“Black Mirror,” may just be the most hypnotic and vexing song ever written about cellphones. The irony of course is that we tend to be hypnotized and preoccupied with our phones at an alarmingly frequent rate. Treneti is one of those artists that are hard to define, but easy to enjoy. Her message and motivations are beyond the superficial and without pretensions. “Black Mirror” is a song the world needs as much as any at this time, but will they get the message?

A professional dancer and self-taught musician/vocalist, Treneti is based out of the Chicago area. A highly spiritual and metaphysical individual, Treneti can work you into a cerebral frenzy with her music. “Black Mirror” is somehow both transformative and grounding, simultaneously. Electronically tinged, with a pulse, Treneti pulls you closer and closer with her snake charmer like presence. She’s a bit like Aaliyah’s character from Queen Of The Damned, come to life, without the vampirism.

As aforementioned, “Black Mirror” is a metaphor for our cellphone/social media obsession. How we have become slaves to what ideally was supposed to be an expression of our individuality. Treneti doesn’t so much assuage as she does observe though. There’s a fascination and a curiosity to her views on the subject. That’s not to say that she isn’t actively calling the entire affliction into question, or even denying that it is indeed an affliction .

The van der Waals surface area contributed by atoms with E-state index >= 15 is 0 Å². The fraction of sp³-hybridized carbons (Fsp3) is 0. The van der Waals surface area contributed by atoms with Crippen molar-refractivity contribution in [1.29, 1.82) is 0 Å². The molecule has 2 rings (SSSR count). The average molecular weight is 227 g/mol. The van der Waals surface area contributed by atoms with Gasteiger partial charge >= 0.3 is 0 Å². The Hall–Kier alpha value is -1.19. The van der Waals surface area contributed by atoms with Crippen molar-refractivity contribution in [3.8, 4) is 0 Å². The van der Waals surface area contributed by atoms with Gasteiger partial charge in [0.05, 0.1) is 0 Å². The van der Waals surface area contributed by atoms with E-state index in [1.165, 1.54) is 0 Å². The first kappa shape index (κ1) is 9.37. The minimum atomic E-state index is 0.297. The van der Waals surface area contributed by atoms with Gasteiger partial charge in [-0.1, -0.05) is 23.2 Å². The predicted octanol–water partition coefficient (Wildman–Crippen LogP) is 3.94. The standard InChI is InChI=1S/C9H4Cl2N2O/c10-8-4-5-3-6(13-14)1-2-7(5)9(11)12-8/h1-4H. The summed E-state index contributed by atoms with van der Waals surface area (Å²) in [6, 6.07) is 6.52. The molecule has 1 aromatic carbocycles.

The music video for “Black Mirror” is a must-see. A low budget, yet unquestionably gripping work, the video for this song blew my mind. We see Treneti in front of a chain length face, in what initially looks to be an extremely mundane setting. A single shot of Treneti is the sole focus of the piece, but then things start to get crazy. The simplest and most see through effects are used in the video, but ingeniously so. We are confronted with the simulated reality that we have all come to instinctively prefer, whether we want to admit it or not.

Treneti is such a compelling sight in the music video for “Black Mirror,” and at times, unsettling. She looks directly through you, confirming that she is indeed talking right to you. Her movements are poetic in a troubling way, and of course there are a couple of shots of her scrolling on her phone. The entire thing looks like a straight to video film from the 90s, but with exceptionally strong Acting. Go out of your way to watch this video , as you don’t just view it, you EXPERIENCE it.

We owe a kernel of gratitude to Treneti for the statement that she has made with “Black Mirror.” She doesn’t judge or condemn us, for she too knows that she is an offender. She simply asks us to question our reality, by asking us how much we are really in control of it in the first place. Odds are, we may not like the answer, but on the bright side, we still have a strong signal. “Black Mirror” is now available.

Garth Thomas